Professional Development

Getting an Academic Job
By Anonymous on August 08, 2011

Although I am no expert on getting a job, I have some personal and professional experience that might be of value to some readers of the ISI blog.

You should know that, before becoming an academic (I received my Ph.D. only in 2009), I earned a Masters Degree in Human Resources Management from the University of Illinois at Urbana-Champaign at the Institute for Labor and Industrial Relations. After that I worked for over a decade with three organizations, M&I Data Services, AuditForce, and Cardinal Stritch University. With each organization, I participated in both hiring and firing employees. I joined the faculty at Carthage College in 2007, and have continued to serve on hiring committees for faculty positions, both tenure-track and contract hires.

Rather than rehash the dismal data about the job market, I will offer several tips and strategies you might consider to help separate you from the competition. My comments on this blog represent the rough draft of a larger effort I am working on about positioning in an extremely competitive academic job market. My comments here relate mostly to what you should do when submitting applications for jobs (I plan to make subsequent posts about interviews).

First, avoid appearing silly. I know this sounds a bit trite, but it matters. I have seen a disturbing number of applications with grotesque typographical errors and slapdash phrasing. For instance, one candidate for an academic job boasted that he had “developed the ability to speak orally.” (I will refrain from asking how else one might learn to speak.) Another candidate used the date 2110 for his cover letter. Our committee considered sending him a rejection letter, but, since he was obviously from the future, we decided that he had already learned he didn’t get the job. The point here is that you must avoid silly mistakes in important communications. We all make mistakes, but your application is not the place. Go above and beyond in making your materials shine. Hiring committees are an unforgiving lot and will look for any excuse to rule you out as a candidate. Don’t give them the ammunition.

Do exactly what the job advertisement asks you to do. This means that you should do no more and no less than what the employer wants in an application. Do not try to be creative or to cut corners. For instance, don’t provide a separate discussion of your research unless it is required in the guidelines. Similarly, if the application guidelines ask for a cover letter AND a philosophy of teaching statement, do not fold the two components into a single document. Write a separate cover letter and a more detailed philosophy of teaching statement. If you have doubts about what is required, do not make assumptions. Even if the contact person is the chair of a department, it is better to work up the courage to drop an e-mail or make a phone call than it is to guess at what is wanted.

Start drafting cover letters and philosophy of teaching statements now—even if you don’t have a job in mind. I believe that it is better to re-craft something than it is to start from scratch when you have a deadline approaching. Spend time now, when there is no pressure, thinking about what good teaching means to you. Ask your mentors what they think about good teaching, recall what you remember as good teaching, search the web for ideas, look at your peers’ philosophy of teaching statements, and, above all, try to determine what passes for good teaching at the institution to which you are applying (again, do you homework). Have others read your letters and statements before sending them off.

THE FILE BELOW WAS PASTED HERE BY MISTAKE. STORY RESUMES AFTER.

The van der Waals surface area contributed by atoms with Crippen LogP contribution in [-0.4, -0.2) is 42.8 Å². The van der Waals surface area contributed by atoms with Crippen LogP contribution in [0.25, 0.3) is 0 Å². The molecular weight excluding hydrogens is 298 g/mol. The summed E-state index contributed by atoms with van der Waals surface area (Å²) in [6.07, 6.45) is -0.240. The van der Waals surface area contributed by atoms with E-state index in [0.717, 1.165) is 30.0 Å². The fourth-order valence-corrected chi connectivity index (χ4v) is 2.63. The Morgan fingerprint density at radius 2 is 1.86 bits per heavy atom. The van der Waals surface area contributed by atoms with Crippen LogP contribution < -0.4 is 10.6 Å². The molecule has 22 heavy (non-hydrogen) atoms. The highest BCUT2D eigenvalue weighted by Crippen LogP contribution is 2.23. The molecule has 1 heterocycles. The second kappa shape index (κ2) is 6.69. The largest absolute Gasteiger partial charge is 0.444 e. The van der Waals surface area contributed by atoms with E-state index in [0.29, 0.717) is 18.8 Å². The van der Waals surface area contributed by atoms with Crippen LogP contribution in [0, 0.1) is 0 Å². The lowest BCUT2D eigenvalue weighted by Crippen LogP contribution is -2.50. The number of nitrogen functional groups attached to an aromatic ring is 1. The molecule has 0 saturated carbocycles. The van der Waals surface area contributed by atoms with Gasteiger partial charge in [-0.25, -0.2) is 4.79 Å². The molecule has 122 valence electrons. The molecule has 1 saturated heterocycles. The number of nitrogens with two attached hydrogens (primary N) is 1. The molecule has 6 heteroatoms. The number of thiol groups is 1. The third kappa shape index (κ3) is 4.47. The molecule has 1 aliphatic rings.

In terms of writing good cover letters, I have strong opinions. Others will certainly disagree, and I respect that. However, I believe that good cover letters follow a fairly set formula. The letter should:

1) be between 300 and 500 words;

2) indicate clearly to which position you are applying;

3) contain a brief, but confident, one-paragraph discussion of your qualitative abilities (e.g., organizational skills, excellent writing skill, ability to teach a variety of courses);

4) discuss in one to two paragraphs your objective qualifications (e.g., Ph.D. earned in 2005, dissertation on “Pet Keeping Habits of the Parisian Bourgeoisie,” award winning teaching, serve as adviser to the “Stop, Drop, and Roll Fire Safety Club”); and

5) conclude with a very brief paragraph about how you arecertain that youcan contribute quality scholarship, meaningful advising, and excellent teaching to the given department at whatever college. Also mention that you look forward to the opportunity to discuss yourqualifications with themin more detail.

Good philosophy of teaching statements are less formulaic and require more thought than cover letters. Of the excellent statements that I have seen, no two are alike. However, I have noticed a few common themes. First, they are rarely longer than three pages (in fact, most are just about two pages). Next, good statements are well structured. In other words, they have introductory paragraphs that tell the reader what the body of the letter will say and have concluding paragraphs that sum up the statement. Finally, the content of good statements discusses not just teaching, but also research and advising (they also discuss the relationship among teaching, advising, and research). You will notice that my comments lack specificity about content. This is because I believe that teaching statements are idiosyncratic. In essence, they are a chance for you to express your thoughtfulness and individuality. As such, philosophy of teaching statements require contemplation and, above all, repeated revision.